Connecticut Trial to Determine If Cheerleading is a Sport

"The Department of Education has issued letters in the past on how sports are defined. Do they prepare for competition in the way other teams do? Do they have coaches? Do they recruit? What's the length of their season and the number of practices? Is there a national governing body? The bottom line is whether their primary purpose is competition or just support from the sidelines," Chaudhry said.

The school argues that cheerleading has changed significantly since Title IX was passed in 1972. The cheers have become significantly more athletic, incorporating throws, tumbles and flips. It has also became more competitive, with squads competing against each other rather than just rooting for teams from the sidelines.

During last year's hearing, school cheer coach Mary Ann Powers defended competitive cheer as a legitimate sport, saying her team is made of athletes, most of them elite gymnasts.

Additionally, the university and seven other schools recently formed a governing body, the National Competitive Stunts and Tumbling Association, to govern and develop competitive cheer as a sport.

Competitive cheerleading championships previously were decided by two organizations — the National Cheerleaders Association and the Universal Cheerleading Association. Both are tied to Varsity Brands Inc., a for-profit company that makes cheerleading apparel and runs camps.

School officials testified in last year's hearing that the benefit of a competitive cheer team is more athletic opportunities for women at lower cost. Quinnipiac's cheerleading team cost the school about $1,250 per roster spot, the school testified last year. The team currently has 30 members. The volleyball team cost more than $6,300 per team member with 11 players in 2008-09 and a budget of more than $70,000, according to the testimony.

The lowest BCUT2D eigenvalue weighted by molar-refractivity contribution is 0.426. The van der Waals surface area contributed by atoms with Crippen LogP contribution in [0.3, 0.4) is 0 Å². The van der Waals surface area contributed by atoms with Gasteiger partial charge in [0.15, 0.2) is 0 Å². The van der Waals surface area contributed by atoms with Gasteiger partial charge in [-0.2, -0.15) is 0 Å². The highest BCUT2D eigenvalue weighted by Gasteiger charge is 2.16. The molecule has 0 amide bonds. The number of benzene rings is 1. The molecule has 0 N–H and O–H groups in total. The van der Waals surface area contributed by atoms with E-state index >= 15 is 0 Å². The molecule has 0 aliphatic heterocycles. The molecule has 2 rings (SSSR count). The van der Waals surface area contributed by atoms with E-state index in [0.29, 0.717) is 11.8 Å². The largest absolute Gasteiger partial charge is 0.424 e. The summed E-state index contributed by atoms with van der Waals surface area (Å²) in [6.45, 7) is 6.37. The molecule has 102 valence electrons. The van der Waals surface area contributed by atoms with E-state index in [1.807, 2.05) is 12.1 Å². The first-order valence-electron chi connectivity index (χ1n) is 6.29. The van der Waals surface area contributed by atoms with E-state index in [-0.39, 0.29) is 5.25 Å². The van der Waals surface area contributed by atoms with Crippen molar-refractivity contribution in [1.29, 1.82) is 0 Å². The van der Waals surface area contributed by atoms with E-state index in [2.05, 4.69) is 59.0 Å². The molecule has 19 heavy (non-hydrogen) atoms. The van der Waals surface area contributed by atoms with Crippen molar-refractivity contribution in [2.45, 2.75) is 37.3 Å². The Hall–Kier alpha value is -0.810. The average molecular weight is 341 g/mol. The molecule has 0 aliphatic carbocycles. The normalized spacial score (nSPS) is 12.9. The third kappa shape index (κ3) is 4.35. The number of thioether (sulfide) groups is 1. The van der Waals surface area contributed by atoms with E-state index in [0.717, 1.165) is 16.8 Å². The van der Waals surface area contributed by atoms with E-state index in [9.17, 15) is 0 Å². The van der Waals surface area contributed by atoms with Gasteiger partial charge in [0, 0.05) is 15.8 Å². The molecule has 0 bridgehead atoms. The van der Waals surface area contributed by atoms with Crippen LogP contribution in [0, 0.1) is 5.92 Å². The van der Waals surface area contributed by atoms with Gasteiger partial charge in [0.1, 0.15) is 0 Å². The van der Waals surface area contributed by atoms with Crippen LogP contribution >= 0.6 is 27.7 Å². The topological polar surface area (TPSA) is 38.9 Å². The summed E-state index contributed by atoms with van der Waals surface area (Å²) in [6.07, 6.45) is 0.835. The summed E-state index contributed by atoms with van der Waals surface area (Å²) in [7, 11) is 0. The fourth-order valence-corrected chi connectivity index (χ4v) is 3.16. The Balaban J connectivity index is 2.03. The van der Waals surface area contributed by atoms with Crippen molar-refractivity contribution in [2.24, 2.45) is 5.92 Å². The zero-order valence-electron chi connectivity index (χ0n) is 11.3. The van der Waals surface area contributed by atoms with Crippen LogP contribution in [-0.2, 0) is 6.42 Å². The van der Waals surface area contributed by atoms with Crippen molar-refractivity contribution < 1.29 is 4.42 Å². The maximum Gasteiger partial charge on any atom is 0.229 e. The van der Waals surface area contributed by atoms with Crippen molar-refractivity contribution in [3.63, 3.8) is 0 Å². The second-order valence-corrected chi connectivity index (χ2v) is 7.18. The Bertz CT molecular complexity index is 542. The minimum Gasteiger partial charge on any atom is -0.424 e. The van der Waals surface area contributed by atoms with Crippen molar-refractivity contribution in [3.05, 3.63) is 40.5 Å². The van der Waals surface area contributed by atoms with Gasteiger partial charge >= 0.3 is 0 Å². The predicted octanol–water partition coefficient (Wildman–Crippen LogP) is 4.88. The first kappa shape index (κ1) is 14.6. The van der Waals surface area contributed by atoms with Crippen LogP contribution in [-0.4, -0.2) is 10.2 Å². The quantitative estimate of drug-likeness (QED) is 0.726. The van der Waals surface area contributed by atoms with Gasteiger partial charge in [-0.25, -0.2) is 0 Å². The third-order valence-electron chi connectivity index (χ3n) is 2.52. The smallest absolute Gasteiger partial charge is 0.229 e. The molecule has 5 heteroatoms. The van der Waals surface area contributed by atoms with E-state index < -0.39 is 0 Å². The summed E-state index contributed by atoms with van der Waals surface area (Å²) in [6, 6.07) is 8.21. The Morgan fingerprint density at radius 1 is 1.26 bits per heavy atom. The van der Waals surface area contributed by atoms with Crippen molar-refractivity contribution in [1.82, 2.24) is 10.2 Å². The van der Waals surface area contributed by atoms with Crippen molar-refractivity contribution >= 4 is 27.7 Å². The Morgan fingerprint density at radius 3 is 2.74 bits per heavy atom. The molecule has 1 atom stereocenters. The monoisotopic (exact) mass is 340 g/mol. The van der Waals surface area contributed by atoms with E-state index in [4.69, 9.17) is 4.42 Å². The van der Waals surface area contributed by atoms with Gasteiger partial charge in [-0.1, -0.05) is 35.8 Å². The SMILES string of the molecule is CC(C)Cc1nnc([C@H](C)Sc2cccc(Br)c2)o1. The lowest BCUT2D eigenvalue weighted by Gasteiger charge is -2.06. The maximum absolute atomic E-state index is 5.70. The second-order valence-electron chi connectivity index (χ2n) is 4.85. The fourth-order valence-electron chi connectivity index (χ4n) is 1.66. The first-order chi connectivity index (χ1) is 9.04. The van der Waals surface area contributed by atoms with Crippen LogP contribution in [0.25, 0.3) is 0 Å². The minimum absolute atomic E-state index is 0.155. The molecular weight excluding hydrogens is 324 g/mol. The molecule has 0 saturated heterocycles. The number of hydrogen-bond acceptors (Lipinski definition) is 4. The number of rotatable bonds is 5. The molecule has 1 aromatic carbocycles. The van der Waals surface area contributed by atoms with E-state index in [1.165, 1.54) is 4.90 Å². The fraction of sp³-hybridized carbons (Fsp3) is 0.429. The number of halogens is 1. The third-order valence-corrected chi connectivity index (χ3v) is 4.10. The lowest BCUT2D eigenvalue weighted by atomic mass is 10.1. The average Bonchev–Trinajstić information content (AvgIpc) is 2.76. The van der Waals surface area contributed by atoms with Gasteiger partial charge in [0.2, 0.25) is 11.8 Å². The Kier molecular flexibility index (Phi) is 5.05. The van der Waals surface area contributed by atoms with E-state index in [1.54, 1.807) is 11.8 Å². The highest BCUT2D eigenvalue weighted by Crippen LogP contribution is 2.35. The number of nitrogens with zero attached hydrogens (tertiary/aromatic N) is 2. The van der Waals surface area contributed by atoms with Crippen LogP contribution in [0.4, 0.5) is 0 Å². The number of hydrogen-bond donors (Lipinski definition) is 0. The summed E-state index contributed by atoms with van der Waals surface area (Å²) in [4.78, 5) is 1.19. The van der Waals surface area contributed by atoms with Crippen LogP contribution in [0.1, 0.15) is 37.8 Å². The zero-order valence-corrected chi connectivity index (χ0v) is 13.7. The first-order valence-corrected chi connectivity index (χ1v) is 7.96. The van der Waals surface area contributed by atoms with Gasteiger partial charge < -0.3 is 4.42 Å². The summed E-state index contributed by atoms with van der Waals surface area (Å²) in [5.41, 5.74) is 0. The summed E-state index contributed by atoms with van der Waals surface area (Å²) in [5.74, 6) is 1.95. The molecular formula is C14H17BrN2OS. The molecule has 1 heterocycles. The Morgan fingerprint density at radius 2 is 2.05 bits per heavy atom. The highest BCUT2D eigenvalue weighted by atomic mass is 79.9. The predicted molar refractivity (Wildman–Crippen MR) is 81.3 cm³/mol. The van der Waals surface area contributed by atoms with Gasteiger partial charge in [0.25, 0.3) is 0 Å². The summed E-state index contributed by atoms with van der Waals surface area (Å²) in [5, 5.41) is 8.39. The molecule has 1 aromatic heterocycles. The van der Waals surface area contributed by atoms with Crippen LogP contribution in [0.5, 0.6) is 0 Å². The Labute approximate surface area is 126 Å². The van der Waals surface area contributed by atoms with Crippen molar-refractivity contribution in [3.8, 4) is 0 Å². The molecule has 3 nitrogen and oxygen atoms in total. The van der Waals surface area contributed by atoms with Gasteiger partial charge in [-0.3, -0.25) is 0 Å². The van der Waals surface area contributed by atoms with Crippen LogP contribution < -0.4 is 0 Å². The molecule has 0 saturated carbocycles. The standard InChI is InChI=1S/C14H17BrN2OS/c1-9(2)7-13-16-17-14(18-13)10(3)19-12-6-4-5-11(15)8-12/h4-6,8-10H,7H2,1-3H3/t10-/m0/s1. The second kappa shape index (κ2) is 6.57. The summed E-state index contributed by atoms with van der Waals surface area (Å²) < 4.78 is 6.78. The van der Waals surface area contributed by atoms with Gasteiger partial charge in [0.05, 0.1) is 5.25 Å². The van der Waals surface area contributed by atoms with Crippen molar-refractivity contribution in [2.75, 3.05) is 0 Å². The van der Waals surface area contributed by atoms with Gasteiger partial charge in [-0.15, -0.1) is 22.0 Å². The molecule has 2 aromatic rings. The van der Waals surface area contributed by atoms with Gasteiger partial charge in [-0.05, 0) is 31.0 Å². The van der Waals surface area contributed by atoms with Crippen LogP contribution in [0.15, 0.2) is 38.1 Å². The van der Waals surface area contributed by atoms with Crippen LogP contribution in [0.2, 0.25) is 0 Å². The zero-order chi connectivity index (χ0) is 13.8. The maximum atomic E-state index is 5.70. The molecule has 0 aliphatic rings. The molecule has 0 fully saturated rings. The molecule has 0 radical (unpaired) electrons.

The volleyball players say the university has a pattern of discriminating against women athletes and manipulating rosters to appear to be in compliance with Title IX.

The school, they claim in the suit, overcounts its female runners. Women who run track, they claim, are counted on the rosters for indoor track, outdoor track and cross country, even though all those sports are essentially one team.

In order to make it look as if it had eliminated men's teams to balance the total number of opportunities available, the school eliminated men's outdoor and indoor track, but kept the same number of male runners, competing for a single track team.

The Associated Press contributed to this report.

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